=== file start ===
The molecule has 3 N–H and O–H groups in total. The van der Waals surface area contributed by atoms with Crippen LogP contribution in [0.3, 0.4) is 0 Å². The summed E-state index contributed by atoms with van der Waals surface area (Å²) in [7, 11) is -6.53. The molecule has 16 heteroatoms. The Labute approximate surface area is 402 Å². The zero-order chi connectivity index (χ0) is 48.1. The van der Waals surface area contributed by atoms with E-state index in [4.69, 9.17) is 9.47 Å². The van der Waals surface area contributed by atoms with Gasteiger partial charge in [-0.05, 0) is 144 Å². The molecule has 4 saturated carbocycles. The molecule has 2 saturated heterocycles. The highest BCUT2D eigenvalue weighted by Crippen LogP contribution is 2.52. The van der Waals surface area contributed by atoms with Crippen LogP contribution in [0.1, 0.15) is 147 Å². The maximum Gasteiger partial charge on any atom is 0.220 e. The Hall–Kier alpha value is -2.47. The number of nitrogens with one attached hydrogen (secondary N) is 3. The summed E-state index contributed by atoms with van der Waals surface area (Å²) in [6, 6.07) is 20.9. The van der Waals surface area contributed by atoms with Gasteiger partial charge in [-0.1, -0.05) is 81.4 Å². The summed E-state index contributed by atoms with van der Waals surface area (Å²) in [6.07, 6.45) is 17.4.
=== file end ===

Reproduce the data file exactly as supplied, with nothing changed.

The molecule has 3 N–H and O–H groups in total. The van der Waals surface area contributed by atoms with Crippen LogP contribution in [0.3, 0.4) is 0 Å². The summed E-state index contributed by atoms with van der Waals surface area (Å²) in [7, 11) is -6.53. The molecule has 16 heteroatoms. The Labute approximate surface area is 402 Å². The zero-order chi connectivity index (χ0) is 48.1. The van der Waals surface area contributed by atoms with E-state index in [4.69, 9.17) is 9.47 Å². The van der Waals surface area contributed by atoms with Gasteiger partial charge in [-0.05, 0) is 144 Å². The molecule has 4 saturated carbocycles. The molecule has 2 saturated heterocycles. The highest BCUT2D eigenvalue weighted by Crippen LogP contribution is 2.52. The van der Waals surface area contributed by atoms with Crippen LogP contribution in [0.1, 0.15) is 147 Å². The maximum Gasteiger partial charge on any atom is 0.220 e. The Hall–Kier alpha value is -2.47. The number of nitrogens with one attached hydrogen (secondary N) is 3. The summed E-state index contributed by atoms with van der Waals surface area (Å²) in [6, 6.07) is 20.9. The van der Waals surface area contributed by atoms with Gasteiger partial charge in [-0.1, -0.05) is 81.4 Å². The summed E-state index contributed by atoms with van der Waals surface area (Å²) in [6.07, 6.45) is 17.4.